Photo by Julie Bykowicz
Annie Linskey ’97 was working as a press secretary on Capitol Hill soon after graduating from Wellesley when she started noticing that reporters had the better jobs. “I loved the idea that they were charged with asking difficult questions,” she says—questions she never could have asked her bosses. She wanted to be able to say, “Wait a minute, this doesn’t make sense to me,” or “Wait, explain this.” Annie soon left the Hill for the Baltimore Sun, where she would spend nine years asking those questions, and winning awards for what she uncovered along the way. Now a national political reporter for the Boston Globe, Annie was recently assigned to cover the Democrats for the 2016 presidential election.
Though Annie has been following politics since she was a young girl, watching Meet the Press every Sunday morning with her father, she didn’t start by covering politics. At the Sun, she covered a variety of beats, from book reviews to crime and Baltimore’s police department. One of the first stories she covered, in 2005, was about an unarmed, naked black man who was shot to death by a police officer. The police department called it a justified shooting, but Annie talked to the man’s mother and got a very different story, of a mentally unwell man who thought his life was in danger, and who had called 911 seeking help. Her articles didn’t ignite a protest at the time, but Annie appreciated being able to tell such an important story.
In 2010, she began covering state politics, including current Democratic candidate for president Martin O’Malley, who was running for re-election as governor at the time. Annie won multiple awards for her state government stories, including her coverage of Maryland’s fight for gay marriage. After covering the 2014 midterms for Bloomberg News, Annie moved to the Boston Globe’s Washington, D.C., bureau to cover what will be her first presidential election.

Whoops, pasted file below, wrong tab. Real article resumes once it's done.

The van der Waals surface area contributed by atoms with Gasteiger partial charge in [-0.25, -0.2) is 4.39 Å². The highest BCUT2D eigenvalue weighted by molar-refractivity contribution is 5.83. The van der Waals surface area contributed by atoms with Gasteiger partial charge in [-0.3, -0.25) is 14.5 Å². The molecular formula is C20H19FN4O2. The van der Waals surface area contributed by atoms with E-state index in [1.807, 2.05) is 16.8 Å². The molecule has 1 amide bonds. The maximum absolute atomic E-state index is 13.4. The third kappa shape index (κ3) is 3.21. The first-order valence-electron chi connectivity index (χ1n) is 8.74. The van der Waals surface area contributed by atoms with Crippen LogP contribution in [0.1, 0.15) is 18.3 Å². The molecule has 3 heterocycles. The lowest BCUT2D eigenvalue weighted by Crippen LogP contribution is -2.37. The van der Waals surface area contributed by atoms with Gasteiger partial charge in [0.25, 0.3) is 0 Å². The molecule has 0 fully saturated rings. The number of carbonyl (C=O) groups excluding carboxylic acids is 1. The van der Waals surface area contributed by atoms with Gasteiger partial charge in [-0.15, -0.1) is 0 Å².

The assignment landed her a spot in the Hillary Rodham Clinton ’69 “travel pool,” which means she is one of 14 reporters who attend events that are not open to the whole press corps. These encounters are more intimate than Clinton’s stump speeches or what a voter might see in the primary debates. They both give the campaign more exposure and help Annie do her job of giving people as much information as possible.
In September, Clinton hosted a community forum on substance abuse at a Boys & Girls Club in New Hampshire, and a woman stood up and shared that her son had been addicted to drugs and killed himself. Clinton’s response was stilted and cold, Annie reported in an article she wrote for the front page of the Sunday Globe, titled “In N.H., Clinton is lacking in the art of contact.” The poll numbers clearly reflected that Clinton was having a tough time connecting with voters, and this anecdote helped explain why. “I felt it was important to let people see what was going on,” Annie says.
As a reporter, Annie insists she’s not looking for a bad story about Clinton or for a good story about Clinton. The gap is wide between being the person reading stories about the election and being the person who is telling them. “We are there to tell a story,” she says, full stop.